Rental electric scooters make their return to Dallas

Electric scooters are now back on the streets of Dallas after a three-year break. 

FOX 4 spoke to all three scooter companies for the soft launch. 

Right now, it’s going to be just the three companies with 1,500 scooters on the streets to start, which is a fraction of what there was a few years ago. 

The city of Dallas is working to go from an unlimited model to a tightly regulated model this time around.

Kat Wiseman parked in Downtown Dallas and was pleasantly surprised to see new Lime scooters sitting on the sidewalk. 

"We were surprised. We didn’t know they were back," she said.

Instead of walking from the West End to Victory Park, she and her friend re-downloaded the app. 

"Trying to get the feel for them again," she added. 


Rental scooters making return to Dallas this week

Dockless rental scooters have been banned in Dallas since 2020, but are returning to the city with new restrictions.

Electronic scooters have made their return to Dallas after a three-year break.

Wednesday was the soft launch, with clusters of scooters scattered across the city.

Next week is the official launch with all 1,500 rentals available for use. 

"I remember them being kind of all over of the place and not maintained very well," Wiseman said.

Dallas has partnered with three companies, Lime, Bird, and Superpedestrian, who hope their past reputation will not haunt the future of scooters in Dallas. 

In 2020, the city banned them after just two years due to safety and oversight concerns.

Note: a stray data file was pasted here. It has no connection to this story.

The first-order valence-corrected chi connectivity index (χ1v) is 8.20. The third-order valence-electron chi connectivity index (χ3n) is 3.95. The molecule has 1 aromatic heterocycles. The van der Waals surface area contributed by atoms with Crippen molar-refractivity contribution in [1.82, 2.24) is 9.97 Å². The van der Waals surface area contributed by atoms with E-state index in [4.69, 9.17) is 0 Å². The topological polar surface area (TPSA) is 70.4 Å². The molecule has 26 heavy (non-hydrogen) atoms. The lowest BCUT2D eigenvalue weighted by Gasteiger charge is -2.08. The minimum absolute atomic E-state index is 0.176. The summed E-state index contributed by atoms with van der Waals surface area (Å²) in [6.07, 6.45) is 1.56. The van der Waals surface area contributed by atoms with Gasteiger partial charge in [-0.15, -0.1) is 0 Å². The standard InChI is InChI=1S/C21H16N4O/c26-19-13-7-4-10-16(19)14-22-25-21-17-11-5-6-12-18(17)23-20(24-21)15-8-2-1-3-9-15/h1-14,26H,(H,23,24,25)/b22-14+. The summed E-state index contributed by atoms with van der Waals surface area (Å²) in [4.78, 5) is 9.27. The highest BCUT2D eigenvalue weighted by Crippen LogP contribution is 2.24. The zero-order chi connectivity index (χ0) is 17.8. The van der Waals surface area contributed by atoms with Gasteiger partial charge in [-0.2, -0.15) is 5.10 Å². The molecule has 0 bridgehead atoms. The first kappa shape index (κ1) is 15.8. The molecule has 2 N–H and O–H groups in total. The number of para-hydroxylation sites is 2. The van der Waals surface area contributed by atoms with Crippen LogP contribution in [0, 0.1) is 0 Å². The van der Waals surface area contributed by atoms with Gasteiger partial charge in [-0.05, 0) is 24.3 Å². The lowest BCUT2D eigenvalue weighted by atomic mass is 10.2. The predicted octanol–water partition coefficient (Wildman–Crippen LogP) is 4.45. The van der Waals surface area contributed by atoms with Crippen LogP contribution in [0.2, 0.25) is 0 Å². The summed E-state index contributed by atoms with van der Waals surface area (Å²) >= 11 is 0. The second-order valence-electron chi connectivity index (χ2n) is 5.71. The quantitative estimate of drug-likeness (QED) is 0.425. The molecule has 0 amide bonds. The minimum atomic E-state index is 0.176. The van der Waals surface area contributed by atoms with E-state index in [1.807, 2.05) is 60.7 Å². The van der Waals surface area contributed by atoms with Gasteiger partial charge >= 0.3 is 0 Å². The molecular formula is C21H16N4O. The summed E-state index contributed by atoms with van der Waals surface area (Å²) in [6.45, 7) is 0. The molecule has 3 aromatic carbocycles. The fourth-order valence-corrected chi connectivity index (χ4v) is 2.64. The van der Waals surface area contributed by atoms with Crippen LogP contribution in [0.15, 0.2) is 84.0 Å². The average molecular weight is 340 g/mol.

Dallas orders electric rental scooters off the streets

The city is ordering rental companies to cease operations by Wednesday and to collect all their scooters by Friday.

"All I would say is give us a chance to show how different we are now," said Jacob Tugendrajch, Lime communications director. "Our industry is only 5-6 years old, and that was three years ago. That’s a lifetime for us."

The new scooters come with new restrictions. 

They will only be available from 5 a.m. to 9 p.m. 

The max speed will be 20 miles per hour, but in slow ride zones, like Deep Ellum and Bishop Arts, the speed limit will be reduced to 10.

"Technology has come a long way in this interim period," said Austin Marshburn, senior director of government partnerships for Bird.

Scooters will not be allowed to be used at all public parks, walking trails, and plazas. 

Plus, Marshburn said riders will be remotely monitored. 

Riders must leave scooters in designated areas and then submit a photo in the app. 

If they don’t, they will be fined. 

"Make sure that we are educating, re-educating, and potentially kicking people out of the service when they don’t follow the rules in place," he explained.

"We weren’t here when scooters were falling out of the sky. We take our responsibility very seriously," said Jacob Mandel, with Superpedestrian.

Superpedestrian is new to Dallas, and believes this will be a fresh start for returning customers.

"It should be good. I feel like they will be better this time around," Nathan Kola said.

Or brand-new riders. 

"It was super easy. I just scanned the code. My card connected and it was cheap," Cameron Hope said.

The city’s non-emergency 311 line is now live for anyone to report any scooter issues.